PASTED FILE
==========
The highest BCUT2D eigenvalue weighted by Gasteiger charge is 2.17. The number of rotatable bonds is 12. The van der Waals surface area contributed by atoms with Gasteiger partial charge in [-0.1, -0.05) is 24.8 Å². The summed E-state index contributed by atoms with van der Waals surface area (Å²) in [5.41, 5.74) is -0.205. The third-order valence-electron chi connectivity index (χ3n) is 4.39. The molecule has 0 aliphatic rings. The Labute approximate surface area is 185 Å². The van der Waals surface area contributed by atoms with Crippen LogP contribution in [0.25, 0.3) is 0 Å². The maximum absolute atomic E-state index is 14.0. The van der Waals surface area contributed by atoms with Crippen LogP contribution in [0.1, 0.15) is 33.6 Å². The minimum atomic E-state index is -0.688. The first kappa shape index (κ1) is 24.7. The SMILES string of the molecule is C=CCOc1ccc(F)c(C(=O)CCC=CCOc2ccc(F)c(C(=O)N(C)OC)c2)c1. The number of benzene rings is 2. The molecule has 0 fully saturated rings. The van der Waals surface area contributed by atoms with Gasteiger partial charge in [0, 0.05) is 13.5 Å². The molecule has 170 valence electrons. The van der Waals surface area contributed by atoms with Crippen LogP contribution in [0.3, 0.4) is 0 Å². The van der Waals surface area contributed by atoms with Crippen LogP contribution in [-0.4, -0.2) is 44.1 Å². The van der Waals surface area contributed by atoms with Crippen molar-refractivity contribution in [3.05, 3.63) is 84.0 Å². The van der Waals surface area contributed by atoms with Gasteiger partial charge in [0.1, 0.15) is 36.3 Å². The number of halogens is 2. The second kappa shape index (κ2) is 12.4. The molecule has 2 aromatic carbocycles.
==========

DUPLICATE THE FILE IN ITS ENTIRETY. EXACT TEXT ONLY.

The highest BCUT2D eigenvalue weighted by Gasteiger charge is 2.17. The number of rotatable bonds is 12. The van der Waals surface area contributed by atoms with Gasteiger partial charge in [-0.1, -0.05) is 24.8 Å². The summed E-state index contributed by atoms with van der Waals surface area (Å²) in [5.41, 5.74) is -0.205. The third-order valence-electron chi connectivity index (χ3n) is 4.39. The molecule has 0 aliphatic rings. The Labute approximate surface area is 185 Å². The van der Waals surface area contributed by atoms with Crippen LogP contribution in [0.25, 0.3) is 0 Å². The maximum absolute atomic E-state index is 14.0. The van der Waals surface area contributed by atoms with Crippen LogP contribution in [0.1, 0.15) is 33.6 Å². The minimum atomic E-state index is -0.688. The first kappa shape index (κ1) is 24.7. The SMILES string of the molecule is C=CCOc1ccc(F)c(C(=O)CCC=CCOc2ccc(F)c(C(=O)N(C)OC)c2)c1. The number of benzene rings is 2. The molecule has 0 fully saturated rings. The van der Waals surface area contributed by atoms with Gasteiger partial charge in [0, 0.05) is 13.5 Å². The molecule has 170 valence electrons. The van der Waals surface area contributed by atoms with Crippen LogP contribution in [0.3, 0.4) is 0 Å². The van der Waals surface area contributed by atoms with Crippen LogP contribution in [-0.4, -0.2) is 44.1 Å². The van der Waals surface area contributed by atoms with Crippen molar-refractivity contribution in [3.05, 3.63) is 84.0 Å². The van der Waals surface area contributed by atoms with Gasteiger partial charge in [0.1, 0.15) is 36.3 Å². The number of halogens is 2. The second kappa shape index (κ2) is 12.4. The molecule has 2 aromatic carbocycles.